Ukraine has withstood Russia’s initial invasion, but a new phase of the war has begun. How should Ukraine define success as it seeks to repel Russian forces?
Russia’s War in Ukraine
Ukraine gave up its nuclear arsenal in exchange for security assurances. Yet those assurances failed to prevent a Russian invasion, raising questions for other would-be nuclear powers about the reliability of outside security assurances and whether pursuing a nuclear program provides the best guarantee of their future security. How should a hypothetical country under threat decide its nuclear future?
Russia’s invasion of Ukraine is the biggest test to European stability and, more broadly, of the liberal world order since World War II. The war has the potential to widen to Ukraine’s neighbors, many of whom are members of the North Atlantic Treaty Organization (NATO) alliance. NATO members have so far avoided direct military involvement in the war, choosing to limit themselves to sending military and economic aid to Ukraine, providing intelligence, and supporting refugees. Yet as the conflict continues, calls for NATO to intervene directly are likely to grow. The United States will have to weigh whether and, if so, how to become more directly involved in the war.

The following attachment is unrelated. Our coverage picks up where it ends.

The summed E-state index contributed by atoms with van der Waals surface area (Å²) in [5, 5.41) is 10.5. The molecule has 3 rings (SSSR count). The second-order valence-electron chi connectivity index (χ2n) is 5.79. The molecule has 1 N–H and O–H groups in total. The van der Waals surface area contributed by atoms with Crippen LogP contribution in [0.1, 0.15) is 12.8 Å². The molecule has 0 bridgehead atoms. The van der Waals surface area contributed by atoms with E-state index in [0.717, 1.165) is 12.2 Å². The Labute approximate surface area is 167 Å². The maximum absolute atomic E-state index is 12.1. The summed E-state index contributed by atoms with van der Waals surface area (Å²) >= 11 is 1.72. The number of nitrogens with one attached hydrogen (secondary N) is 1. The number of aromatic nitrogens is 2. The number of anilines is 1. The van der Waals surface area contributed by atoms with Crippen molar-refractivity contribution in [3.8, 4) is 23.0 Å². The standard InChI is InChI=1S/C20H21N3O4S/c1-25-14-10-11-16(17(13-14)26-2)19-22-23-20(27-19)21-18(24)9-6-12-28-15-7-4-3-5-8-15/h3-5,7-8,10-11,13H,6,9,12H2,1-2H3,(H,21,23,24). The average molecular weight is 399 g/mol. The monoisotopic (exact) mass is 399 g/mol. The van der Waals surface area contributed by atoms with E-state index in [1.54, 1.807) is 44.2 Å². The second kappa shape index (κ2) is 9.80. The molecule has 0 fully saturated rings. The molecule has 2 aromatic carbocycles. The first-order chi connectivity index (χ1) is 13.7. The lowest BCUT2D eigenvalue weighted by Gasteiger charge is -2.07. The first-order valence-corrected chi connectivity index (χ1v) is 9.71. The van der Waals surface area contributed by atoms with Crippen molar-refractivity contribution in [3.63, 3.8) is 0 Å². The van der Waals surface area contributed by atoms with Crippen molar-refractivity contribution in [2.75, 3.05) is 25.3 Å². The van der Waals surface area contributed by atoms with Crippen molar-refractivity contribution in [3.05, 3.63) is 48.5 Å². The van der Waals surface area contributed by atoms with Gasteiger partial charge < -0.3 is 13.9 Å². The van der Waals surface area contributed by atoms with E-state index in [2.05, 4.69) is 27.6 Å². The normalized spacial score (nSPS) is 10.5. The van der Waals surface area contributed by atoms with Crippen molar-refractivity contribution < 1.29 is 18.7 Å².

After the Soviet Union collapsed, Ukraine inherited the third-largest nuclear arsenal in the world. Fearing the risks of nuclear proliferation, the United States and Russia alike sought to negotiate Ukraine’s disarmament, but Ukraine wanted guarantees against future Russian aggression in exchange. How should the United States have managed dismantling Ukraine’s Nuclear arsenal while safeguarding against renewed conflict in Europe?